She listens to Gavi tell her about a time when they had another daddy who passed away and then she repeats her findings to Jeremy who patiently listens to her and lets her talk about it, because it’s something important for her to articulate.

It’s a piece of her past and shouldn’t be forgotten.

She tells him that even though he feels like her daddy, she had another one once, when she was too young to remember such a thing.

I tell him about my life too, and how I’m pretty sure I could write a movie script based on the (bestselling) book that’s definitely on the bucket list.

I tell him things he knows, like if ever there was a person whose loss was affected by so many, it was his.

That he was beloved by everyone and that I was honored to be the one who got to spend the years he had left starting our family.

That Rosh Hashanah took on an entirely new meaning after his passing, after I realized with horror that the worst things you never even imagine happening can indeed happen.

But that something else happens too.

The places you’d never think to find gratitude are borne from the saddest of circumstances.

You start micromanaging your life events and become thankful for things you never thought were perks, but it’s those moments where you’ve lost so much that you see more clearly than ever how much you have.

Eventually this seedling that I can only describe as hope sprouts up from the depths and that’s the stuff that gets you through the day—the understanding that the hard times will pass and that it’s largely up to you to decide to change the trajectory of your life.

The courage to try again after things didn’t work out the way you anticipated.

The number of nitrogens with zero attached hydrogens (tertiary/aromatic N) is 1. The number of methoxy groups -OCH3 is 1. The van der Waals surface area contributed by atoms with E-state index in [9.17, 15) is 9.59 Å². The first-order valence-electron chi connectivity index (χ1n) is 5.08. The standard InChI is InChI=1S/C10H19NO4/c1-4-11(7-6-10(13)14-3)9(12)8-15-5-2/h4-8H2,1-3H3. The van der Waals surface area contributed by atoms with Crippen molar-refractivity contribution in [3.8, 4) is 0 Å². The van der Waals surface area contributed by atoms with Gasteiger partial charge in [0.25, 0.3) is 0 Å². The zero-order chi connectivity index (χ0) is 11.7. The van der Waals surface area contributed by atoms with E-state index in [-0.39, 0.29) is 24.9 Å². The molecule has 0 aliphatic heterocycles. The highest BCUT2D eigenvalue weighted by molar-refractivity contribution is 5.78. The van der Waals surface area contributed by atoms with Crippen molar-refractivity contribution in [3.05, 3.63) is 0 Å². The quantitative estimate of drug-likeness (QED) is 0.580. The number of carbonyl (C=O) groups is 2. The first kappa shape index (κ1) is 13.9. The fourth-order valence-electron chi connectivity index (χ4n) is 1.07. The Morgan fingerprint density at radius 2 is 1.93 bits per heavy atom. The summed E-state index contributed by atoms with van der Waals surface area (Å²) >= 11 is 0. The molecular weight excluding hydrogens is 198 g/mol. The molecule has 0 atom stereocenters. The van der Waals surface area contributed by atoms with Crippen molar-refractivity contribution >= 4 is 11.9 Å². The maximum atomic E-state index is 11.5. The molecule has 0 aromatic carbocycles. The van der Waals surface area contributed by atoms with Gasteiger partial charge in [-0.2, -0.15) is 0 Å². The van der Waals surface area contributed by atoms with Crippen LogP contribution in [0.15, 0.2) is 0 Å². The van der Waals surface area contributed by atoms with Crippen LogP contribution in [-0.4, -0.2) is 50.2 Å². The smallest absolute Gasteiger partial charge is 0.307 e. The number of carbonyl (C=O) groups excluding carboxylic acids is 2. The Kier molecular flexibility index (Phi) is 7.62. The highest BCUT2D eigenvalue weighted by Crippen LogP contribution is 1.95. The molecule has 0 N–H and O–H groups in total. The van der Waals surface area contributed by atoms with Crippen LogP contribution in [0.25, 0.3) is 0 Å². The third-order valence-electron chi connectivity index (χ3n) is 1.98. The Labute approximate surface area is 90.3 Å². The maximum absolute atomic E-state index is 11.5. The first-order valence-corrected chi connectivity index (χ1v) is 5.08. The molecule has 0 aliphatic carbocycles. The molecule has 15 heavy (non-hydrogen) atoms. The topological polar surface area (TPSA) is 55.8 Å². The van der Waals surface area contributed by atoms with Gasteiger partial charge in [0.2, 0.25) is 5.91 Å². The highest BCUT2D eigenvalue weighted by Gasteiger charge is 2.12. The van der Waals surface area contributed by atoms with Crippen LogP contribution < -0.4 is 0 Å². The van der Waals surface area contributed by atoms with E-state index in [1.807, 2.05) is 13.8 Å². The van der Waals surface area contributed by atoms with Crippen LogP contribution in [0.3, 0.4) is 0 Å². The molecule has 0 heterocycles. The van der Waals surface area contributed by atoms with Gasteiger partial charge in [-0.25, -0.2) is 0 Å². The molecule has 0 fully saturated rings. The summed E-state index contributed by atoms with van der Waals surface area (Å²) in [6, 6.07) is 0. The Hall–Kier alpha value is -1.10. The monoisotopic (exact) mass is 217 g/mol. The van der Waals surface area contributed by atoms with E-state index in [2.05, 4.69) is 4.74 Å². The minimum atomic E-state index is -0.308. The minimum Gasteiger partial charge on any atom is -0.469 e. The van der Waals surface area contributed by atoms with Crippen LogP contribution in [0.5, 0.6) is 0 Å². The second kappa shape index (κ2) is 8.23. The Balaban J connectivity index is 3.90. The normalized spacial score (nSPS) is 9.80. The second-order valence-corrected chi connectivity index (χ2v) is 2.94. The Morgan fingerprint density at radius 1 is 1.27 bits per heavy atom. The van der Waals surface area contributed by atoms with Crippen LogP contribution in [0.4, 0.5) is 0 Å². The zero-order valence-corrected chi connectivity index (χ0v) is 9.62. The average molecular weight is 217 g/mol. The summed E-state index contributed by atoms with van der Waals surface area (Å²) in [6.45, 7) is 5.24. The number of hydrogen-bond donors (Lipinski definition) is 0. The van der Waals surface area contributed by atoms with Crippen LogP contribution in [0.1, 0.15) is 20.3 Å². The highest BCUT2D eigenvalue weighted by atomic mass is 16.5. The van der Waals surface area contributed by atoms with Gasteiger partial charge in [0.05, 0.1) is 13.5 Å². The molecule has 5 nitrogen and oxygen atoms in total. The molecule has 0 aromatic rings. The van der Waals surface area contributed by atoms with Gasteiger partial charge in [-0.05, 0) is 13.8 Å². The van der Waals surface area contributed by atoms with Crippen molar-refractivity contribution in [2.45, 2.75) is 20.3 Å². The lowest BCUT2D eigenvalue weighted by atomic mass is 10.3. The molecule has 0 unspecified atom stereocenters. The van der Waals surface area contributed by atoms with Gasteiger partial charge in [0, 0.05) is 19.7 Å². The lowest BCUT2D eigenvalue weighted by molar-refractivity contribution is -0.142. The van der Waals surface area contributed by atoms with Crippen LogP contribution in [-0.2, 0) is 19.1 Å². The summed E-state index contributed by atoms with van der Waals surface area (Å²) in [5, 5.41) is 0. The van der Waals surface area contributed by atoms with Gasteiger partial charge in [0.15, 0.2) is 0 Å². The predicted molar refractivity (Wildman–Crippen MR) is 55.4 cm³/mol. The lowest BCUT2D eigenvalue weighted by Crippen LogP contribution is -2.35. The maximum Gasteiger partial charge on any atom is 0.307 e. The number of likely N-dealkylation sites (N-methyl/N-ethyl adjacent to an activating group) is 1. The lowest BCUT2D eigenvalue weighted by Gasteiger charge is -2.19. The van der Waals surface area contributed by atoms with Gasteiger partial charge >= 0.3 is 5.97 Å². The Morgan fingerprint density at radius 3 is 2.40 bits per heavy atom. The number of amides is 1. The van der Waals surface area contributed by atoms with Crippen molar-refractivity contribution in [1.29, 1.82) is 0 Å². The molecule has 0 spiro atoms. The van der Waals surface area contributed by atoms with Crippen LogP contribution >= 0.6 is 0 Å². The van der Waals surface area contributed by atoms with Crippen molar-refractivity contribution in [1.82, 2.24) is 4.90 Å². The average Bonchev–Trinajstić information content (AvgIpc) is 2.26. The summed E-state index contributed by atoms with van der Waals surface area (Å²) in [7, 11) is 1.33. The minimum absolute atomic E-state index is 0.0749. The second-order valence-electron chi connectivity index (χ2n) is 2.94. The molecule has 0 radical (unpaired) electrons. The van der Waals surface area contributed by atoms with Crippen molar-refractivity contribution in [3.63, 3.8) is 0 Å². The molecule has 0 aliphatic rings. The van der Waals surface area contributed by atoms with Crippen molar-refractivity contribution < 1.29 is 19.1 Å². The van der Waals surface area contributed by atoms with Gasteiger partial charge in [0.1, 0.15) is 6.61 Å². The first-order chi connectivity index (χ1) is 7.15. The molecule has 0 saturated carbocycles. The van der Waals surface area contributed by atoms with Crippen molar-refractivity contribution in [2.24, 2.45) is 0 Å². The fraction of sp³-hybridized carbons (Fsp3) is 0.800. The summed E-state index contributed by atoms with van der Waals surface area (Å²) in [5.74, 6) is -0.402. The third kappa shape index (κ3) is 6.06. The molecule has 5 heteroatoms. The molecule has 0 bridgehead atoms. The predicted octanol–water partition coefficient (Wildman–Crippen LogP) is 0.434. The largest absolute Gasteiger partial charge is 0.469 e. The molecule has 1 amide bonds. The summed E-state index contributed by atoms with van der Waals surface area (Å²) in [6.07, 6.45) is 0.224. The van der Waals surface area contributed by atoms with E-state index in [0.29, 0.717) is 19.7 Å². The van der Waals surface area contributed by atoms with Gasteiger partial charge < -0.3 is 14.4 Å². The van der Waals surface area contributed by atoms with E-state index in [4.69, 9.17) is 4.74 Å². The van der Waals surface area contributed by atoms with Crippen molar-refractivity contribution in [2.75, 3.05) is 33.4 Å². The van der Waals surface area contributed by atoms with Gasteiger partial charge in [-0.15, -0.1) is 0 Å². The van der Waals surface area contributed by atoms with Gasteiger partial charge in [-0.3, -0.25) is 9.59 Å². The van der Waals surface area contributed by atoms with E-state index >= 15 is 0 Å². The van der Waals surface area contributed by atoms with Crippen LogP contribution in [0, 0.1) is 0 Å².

The beauty of possibility even when you can’t imagine them working out.

Life improves due to a few things—faith and belief in G-d is most important and understanding that sometimes we don’t have the answers and that’s ok too.

Prayer, thoughts becoming words that turn into action is yet another.

Rosh Hashanah is a gift in itself because it forces us to reflect on the past years’ events and come to terms with where we are versus where we want to be.

It provides us with a springboard to make changes and although this was something forced upon me during a time that wasn’t very opportune (what time really is?) I knew that I wasn’t going to spend a lot of time in that space.

It might sound like what I’m saying isn’t achievable, but I know it is because I did it, with G-d’s help.

With shock and grief and trauma and kids who needed caring and maybe a sprinkle of denial from time to time.

I spent a Rosh Hashanah or two desperate to get back to myself.

There was crying and begging for my old life and regret that I didn’t appreciate what I had until it was no longer available or possible to go back in time.

Then I spent one in acceptance, finally becoming familiar with the person I used to be paired with the added layers of life. It was a rebuilding of a life that suffered somewhat of an identity crisis.

But with time and introspection and thought and writing and all the skills we’re given, I was gifted with the opportunity to get another chance.

A lot of it was based on action before much thought and humor when I really wanted to cry, but it was also based on a deep trust.

That even though we lost a lot, I believed that this wasn’t the last chapter in our book, just the cliffhanger ending of the part one story of us.

This year’s Yom Kippur is quickly approaching, and I try predicting what I’ll be like once I stand there on the holiday and sum up the past years’ happenings.

The happiness, the sadness, the frustrations, and the blueprint of life’s unpredictability that provided me with the strength to understand that even when things don’t work out the way we want them to, it’s not the end.

It might actually be a beautiful new beginning.

 

Malkie Gordon Hirsch is a native of the Five Towns community, a mom of 5, a writer, and a social media influencer.